Casablanca: It’s a Classic for a Reason

Humphrey Bogart and Ingrid Bergman in a romant...

Image via Wikipedia

The interesting characters, terrific music and great writing made “Casablanca” an instant classic. This romantic drama justly claims its spot as one of the most well loved films of all time.

The story takes place in Casablanca, ruled by the Nazi-sympathetic Vichy French, a stop refugees fleeing war-ridden Europe make on their way to Lisbon. Rick’s Café Americain, owned by cynical American Rick Blaine (Humphrey Bogart), entertains refugees, Vichy, and Nazi officials. One night his past lover, Ilsa Lund (Ingrid Bergman), walks back into his life on the arm of her husband, famous war protester and Nazi concentration camp escapee, Victor Laszlo (Paul Henreid).

Rick deals with the heightened Nazi interest in his business as well as his feelings for Ilsa. Events unfold and the suspense grows until Rick must choose between saving himself and saving his competition and symbol of hope for many, Laszlo.

In this role, Bogart adds both humor and drama to the story. A seemingly bitter, selfish character (“I stick my neck out for nobody”), Rick’s relationships with Ilsa, Laszlo, Sam (Dooley Wilson) and Captain Louis Renault (Claude Rains) reveal the softer side of the hardened man. As Renault puts it, “under that cynical shell I expect you’re a sentimentalist.”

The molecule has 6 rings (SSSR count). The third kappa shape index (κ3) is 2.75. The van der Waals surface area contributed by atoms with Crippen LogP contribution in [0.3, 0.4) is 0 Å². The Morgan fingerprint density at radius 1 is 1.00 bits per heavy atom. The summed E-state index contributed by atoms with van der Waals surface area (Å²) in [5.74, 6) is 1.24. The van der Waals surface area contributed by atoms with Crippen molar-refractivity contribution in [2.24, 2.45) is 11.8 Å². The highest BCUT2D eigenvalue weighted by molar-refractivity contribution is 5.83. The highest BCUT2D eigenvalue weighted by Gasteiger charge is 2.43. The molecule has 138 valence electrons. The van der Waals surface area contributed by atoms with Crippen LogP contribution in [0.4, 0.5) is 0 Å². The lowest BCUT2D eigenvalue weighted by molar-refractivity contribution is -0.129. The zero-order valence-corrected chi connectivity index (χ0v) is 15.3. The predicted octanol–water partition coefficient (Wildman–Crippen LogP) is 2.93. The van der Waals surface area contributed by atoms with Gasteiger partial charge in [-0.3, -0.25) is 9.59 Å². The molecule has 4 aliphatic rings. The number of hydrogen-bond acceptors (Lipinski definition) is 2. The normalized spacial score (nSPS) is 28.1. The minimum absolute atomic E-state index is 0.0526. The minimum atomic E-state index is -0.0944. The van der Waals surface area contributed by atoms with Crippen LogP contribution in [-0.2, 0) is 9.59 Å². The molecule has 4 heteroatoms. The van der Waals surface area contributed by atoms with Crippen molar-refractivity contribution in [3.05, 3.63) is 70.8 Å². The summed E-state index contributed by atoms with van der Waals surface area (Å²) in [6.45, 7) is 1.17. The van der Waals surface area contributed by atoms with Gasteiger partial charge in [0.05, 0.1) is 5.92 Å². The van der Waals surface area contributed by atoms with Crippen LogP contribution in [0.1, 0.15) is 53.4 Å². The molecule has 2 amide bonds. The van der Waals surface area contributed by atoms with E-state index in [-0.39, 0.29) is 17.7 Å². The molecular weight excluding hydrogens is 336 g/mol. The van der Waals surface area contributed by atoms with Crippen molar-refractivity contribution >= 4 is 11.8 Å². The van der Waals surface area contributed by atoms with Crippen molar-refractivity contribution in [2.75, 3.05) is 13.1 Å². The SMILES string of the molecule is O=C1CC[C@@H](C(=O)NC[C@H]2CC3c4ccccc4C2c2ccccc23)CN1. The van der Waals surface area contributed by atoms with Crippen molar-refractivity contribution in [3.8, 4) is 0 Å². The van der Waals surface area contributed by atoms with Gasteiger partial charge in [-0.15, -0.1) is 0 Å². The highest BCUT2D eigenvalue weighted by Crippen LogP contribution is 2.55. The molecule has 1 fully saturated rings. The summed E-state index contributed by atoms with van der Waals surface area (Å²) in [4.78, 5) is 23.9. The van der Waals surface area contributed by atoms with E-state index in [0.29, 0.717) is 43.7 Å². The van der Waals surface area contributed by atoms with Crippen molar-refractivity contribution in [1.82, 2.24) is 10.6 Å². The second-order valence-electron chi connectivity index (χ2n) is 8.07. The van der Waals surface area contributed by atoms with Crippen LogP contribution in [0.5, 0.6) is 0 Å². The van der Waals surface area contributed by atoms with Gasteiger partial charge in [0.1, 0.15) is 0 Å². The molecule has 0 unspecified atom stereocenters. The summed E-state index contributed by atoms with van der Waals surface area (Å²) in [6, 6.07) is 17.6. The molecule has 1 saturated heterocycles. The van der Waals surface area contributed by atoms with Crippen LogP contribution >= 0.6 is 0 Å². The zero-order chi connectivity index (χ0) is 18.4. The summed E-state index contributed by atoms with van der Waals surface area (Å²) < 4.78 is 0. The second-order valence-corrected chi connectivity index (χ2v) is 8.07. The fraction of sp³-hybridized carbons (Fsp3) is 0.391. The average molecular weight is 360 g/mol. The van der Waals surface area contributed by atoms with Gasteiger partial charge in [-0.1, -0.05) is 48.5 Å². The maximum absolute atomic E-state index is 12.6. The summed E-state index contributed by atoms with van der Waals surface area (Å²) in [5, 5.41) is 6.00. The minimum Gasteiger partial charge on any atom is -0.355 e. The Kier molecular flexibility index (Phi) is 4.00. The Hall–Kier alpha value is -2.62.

Bergman looks and sounds radiant in the black-and-white film. In scene after scene, the audience basks in her glowing face and soft speech. Her character, however, teeters between her love for Rick and her love for Laszlo. Her inability to choose becomes increasingly annoying until she makes Rick choose for her.

Casablanca would not be the same without music. One of the most memorable scenes features the musical duel between the French national anthem and a German folk song. This poignant scene fills the audiences with a sense of the Allie patriotism that was universal during the war.

The best part of the movie, the dialogue, must be attributed to the writers, Julius and Philip Epstein and Howard Koch. Great lines like “I came for the waters. (We’re in a desert) I was misinformed,” “Here’s to you kid” and “Loiue, I think this is the beginning of a beautiful friendship,” are only a few of the memorable quotes that are still used and reused today.

“Casablanca,” the WWII romantic drama directed by Michael Curtiz, became a classic for a reason. With interesting characters, beautiful music, and great dialogue, the movie secured a place for itself in the hearts of millions of Americans.

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